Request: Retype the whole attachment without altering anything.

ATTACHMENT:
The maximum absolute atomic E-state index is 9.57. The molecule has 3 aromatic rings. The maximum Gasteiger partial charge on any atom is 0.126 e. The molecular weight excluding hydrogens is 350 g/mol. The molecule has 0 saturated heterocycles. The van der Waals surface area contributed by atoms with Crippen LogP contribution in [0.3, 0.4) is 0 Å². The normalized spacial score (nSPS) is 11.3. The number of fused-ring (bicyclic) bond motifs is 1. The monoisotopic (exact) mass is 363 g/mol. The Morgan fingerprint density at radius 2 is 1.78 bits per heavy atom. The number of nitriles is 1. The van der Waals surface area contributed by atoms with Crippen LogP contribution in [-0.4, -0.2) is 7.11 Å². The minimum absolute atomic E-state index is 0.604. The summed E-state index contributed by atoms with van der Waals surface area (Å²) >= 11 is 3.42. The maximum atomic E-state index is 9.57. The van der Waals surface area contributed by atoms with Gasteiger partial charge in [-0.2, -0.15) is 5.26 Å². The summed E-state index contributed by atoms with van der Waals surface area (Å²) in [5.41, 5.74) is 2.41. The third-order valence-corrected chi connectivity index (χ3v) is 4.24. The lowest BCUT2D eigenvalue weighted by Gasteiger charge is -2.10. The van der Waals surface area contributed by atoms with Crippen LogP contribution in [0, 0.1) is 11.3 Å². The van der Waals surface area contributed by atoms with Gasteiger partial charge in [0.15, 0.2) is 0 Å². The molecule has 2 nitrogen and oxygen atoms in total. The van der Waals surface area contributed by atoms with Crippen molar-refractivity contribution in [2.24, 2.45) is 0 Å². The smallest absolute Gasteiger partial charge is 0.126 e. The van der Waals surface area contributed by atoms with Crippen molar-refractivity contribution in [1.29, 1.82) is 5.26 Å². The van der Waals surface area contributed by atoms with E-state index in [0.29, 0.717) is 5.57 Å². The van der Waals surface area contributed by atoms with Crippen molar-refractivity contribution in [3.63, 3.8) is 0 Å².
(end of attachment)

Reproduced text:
The maximum absolute atomic E-state index is 9.57. The molecule has 3 aromatic rings. The maximum Gasteiger partial charge on any atom is 0.126 e. The molecular weight excluding hydrogens is 350 g/mol. The molecule has 0 saturated heterocycles. The van der Waals surface area contributed by atoms with Crippen LogP contribution in [0.3, 0.4) is 0 Å². The normalized spacial score (nSPS) is 11.3. The number of fused-ring (bicyclic) bond motifs is 1. The monoisotopic (exact) mass is 363 g/mol. The Morgan fingerprint density at radius 2 is 1.78 bits per heavy atom. The number of nitriles is 1. The van der Waals surface area contributed by atoms with Crippen LogP contribution in [-0.4, -0.2) is 7.11 Å². The minimum absolute atomic E-state index is 0.604. The summed E-state index contributed by atoms with van der Waals surface area (Å²) >= 11 is 3.42. The maximum atomic E-state index is 9.57. The van der Waals surface area contributed by atoms with Gasteiger partial charge in [-0.2, -0.15) is 5.26 Å². The summed E-state index contributed by atoms with van der Waals surface area (Å²) in [5.41, 5.74) is 2.41. The third-order valence-corrected chi connectivity index (χ3v) is 4.24. The lowest BCUT2D eigenvalue weighted by Gasteiger charge is -2.10. The van der Waals surface area contributed by atoms with Crippen LogP contribution in [0, 0.1) is 11.3 Å². The van der Waals surface area contributed by atoms with Gasteiger partial charge in [0.15, 0.2) is 0 Å². The molecule has 2 nitrogen and oxygen atoms in total. The van der Waals surface area contributed by atoms with Crippen molar-refractivity contribution in [2.24, 2.45) is 0 Å². The smallest absolute Gasteiger partial charge is 0.126 e. The van der Waals surface area contributed by atoms with Crippen molar-refractivity contribution in [1.29, 1.82) is 5.26 Å². The van der Waals surface area contributed by atoms with E-state index in [0.29, 0.717) is 5.57 Å². The van der Waals surface area contributed by atoms with Crippen molar-refractivity contribution in [3.63, 3.8) is 0 Å².